One major issue unaddressed in your proposal that stood out to me: working parents really really rely on school being a socially acceptable but affordable form of daycare. This became super obvious during school closures and how unpopular those closures became even in liberal areas. This issue becomes further complicated by social desirability bias: no one wants to admit that one of the school's most important functions is to provide daycare for their kids. It sounds bad. Parents want to think they are providing for their kids future and doing what's best for them. Teachers are insulted that one of their primary benefits is that they are a very expensive baby sitter.

So if your public policy gets rid of public schools, you are telling parents that their reliable, social acceptable form of daycare is going away. You also haven't described a solution to that problem that will be as good as they what they have (people are risk averse) nor packaged in a way that handles social desirability bias (you can't come out and just say hey here's how we'll address daycare for your kids because that'll make people feel bad).

And yes I know that helicoptoring parenting and our society's crazy aversion to letting kids be unsupervised is part of the issue. But that's just the thing: that would need to be part of the big cultural and legal changes. Parents should be able to work full time and have their young kids play at a park without fear they'd go to jail or have their kids taken away.

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This was written nearly 500 years ago, still relevant as ever. Educational change really does creep at a slow pace—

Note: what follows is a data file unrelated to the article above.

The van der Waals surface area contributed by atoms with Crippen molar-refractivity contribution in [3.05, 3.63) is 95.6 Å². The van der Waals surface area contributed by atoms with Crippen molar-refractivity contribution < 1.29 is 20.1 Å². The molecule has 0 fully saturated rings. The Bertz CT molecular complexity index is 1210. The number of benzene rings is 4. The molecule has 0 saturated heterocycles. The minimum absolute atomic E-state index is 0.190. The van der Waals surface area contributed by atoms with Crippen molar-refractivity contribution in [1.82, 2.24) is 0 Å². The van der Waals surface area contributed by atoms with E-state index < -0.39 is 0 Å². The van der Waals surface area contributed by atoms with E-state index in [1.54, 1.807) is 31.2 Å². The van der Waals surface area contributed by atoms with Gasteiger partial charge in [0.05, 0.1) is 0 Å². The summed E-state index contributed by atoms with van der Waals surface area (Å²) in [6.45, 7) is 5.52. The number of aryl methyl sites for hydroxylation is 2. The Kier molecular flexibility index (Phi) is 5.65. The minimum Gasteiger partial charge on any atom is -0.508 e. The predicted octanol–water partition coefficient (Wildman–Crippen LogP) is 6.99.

"For those who follow our custom and attempt to be a schoolmaster for so many minds diverse in kind and capacity, using the same teaching and the same degree of guidance for them all, it is no wonder if in a whole race of children they find barely two or three who reap any proper fruit from their teaching."

- Montaigne (Enlightened Centrist)

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And not a word mentioned about a deformed culture riddled w so much idiocy. It doesn’t matter, public or private, education won’t improve until our perverse, penchant for anti-intellectualism reverses itself. I’ve taught in both settings and so many kids just don’t care. Throw in antisocial behaviors, phones, etc and we’re in a doom spiral. I’ve taught in both private and public settings. The kids at the public school were vastly superior to the rich knuckleheads at the private and yet, dysfunction from broken families still constantly derailed the learning process. So many of my competent public school students are now phds in science, entrepreneurs, engineers, psychologists etc that it’s what keeps me in the profession. So many of my former private school students flamed out and are living at home w mom and dad. There is no easy answer.

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Apr 28, 2023·edited Apr 28, 2023

Sure- using test scores as a measure of success is insane.

Would be as if someone measured your success based upon the number of readers and subscription revenues over a year rather than on someone’s subjective opinion of the quality of your writing in each piece.